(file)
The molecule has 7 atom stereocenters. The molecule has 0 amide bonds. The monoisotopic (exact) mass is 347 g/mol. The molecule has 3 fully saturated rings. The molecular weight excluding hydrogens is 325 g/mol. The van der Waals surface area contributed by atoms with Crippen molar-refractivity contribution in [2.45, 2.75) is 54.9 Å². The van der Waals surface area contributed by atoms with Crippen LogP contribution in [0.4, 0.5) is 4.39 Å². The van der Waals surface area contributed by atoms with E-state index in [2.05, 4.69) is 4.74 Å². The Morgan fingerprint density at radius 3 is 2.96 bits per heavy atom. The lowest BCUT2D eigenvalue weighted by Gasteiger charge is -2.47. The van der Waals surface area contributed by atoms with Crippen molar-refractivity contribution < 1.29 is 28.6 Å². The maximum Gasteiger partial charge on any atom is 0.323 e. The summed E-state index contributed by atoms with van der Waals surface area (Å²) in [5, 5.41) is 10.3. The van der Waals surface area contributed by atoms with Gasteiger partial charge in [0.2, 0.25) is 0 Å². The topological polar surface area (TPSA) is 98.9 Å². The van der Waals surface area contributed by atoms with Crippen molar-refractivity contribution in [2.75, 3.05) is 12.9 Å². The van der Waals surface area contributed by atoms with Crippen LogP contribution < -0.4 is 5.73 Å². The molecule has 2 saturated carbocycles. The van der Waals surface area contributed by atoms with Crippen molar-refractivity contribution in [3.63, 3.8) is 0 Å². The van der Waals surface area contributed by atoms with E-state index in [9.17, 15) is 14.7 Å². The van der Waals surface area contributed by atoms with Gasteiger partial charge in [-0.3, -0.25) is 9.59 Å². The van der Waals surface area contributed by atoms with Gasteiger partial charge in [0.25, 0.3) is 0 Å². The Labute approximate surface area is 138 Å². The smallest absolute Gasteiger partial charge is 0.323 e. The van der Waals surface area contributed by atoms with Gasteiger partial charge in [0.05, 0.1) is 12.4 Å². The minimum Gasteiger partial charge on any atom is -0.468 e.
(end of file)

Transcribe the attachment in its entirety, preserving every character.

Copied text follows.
The molecule has 7 atom stereocenters. The molecule has 0 amide bonds. The monoisotopic (exact) mass is 347 g/mol. The molecule has 3 fully saturated rings. The molecular weight excluding hydrogens is 325 g/mol. The van der Waals surface area contributed by atoms with Crippen molar-refractivity contribution in [2.45, 2.75) is 54.9 Å². The van der Waals surface area contributed by atoms with Crippen LogP contribution in [0.4, 0.5) is 4.39 Å². The van der Waals surface area contributed by atoms with E-state index in [2.05, 4.69) is 4.74 Å². The Morgan fingerprint density at radius 3 is 2.96 bits per heavy atom. The lowest BCUT2D eigenvalue weighted by Gasteiger charge is -2.47. The van der Waals surface area contributed by atoms with Crippen molar-refractivity contribution < 1.29 is 28.6 Å². The maximum Gasteiger partial charge on any atom is 0.323 e. The summed E-state index contributed by atoms with van der Waals surface area (Å²) in [5, 5.41) is 10.3. The van der Waals surface area contributed by atoms with Gasteiger partial charge in [0.2, 0.25) is 0 Å². The topological polar surface area (TPSA) is 98.9 Å². The van der Waals surface area contributed by atoms with Crippen molar-refractivity contribution in [2.75, 3.05) is 12.9 Å². The van der Waals surface area contributed by atoms with Crippen LogP contribution < -0.4 is 5.73 Å². The molecule has 2 saturated carbocycles. The van der Waals surface area contributed by atoms with Crippen molar-refractivity contribution in [3.63, 3.8) is 0 Å². The van der Waals surface area contributed by atoms with E-state index in [9.17, 15) is 14.7 Å². The van der Waals surface area contributed by atoms with Gasteiger partial charge in [-0.3, -0.25) is 9.59 Å². The van der Waals surface area contributed by atoms with Gasteiger partial charge in [0.25, 0.3) is 0 Å². The Labute approximate surface area is 138 Å². The smallest absolute Gasteiger partial charge is 0.323 e. The van der Waals surface area contributed by atoms with Gasteiger partial charge in [0.05, 0.1) is 12.4 Å². The minimum Gasteiger partial charge on any atom is -0.468 e.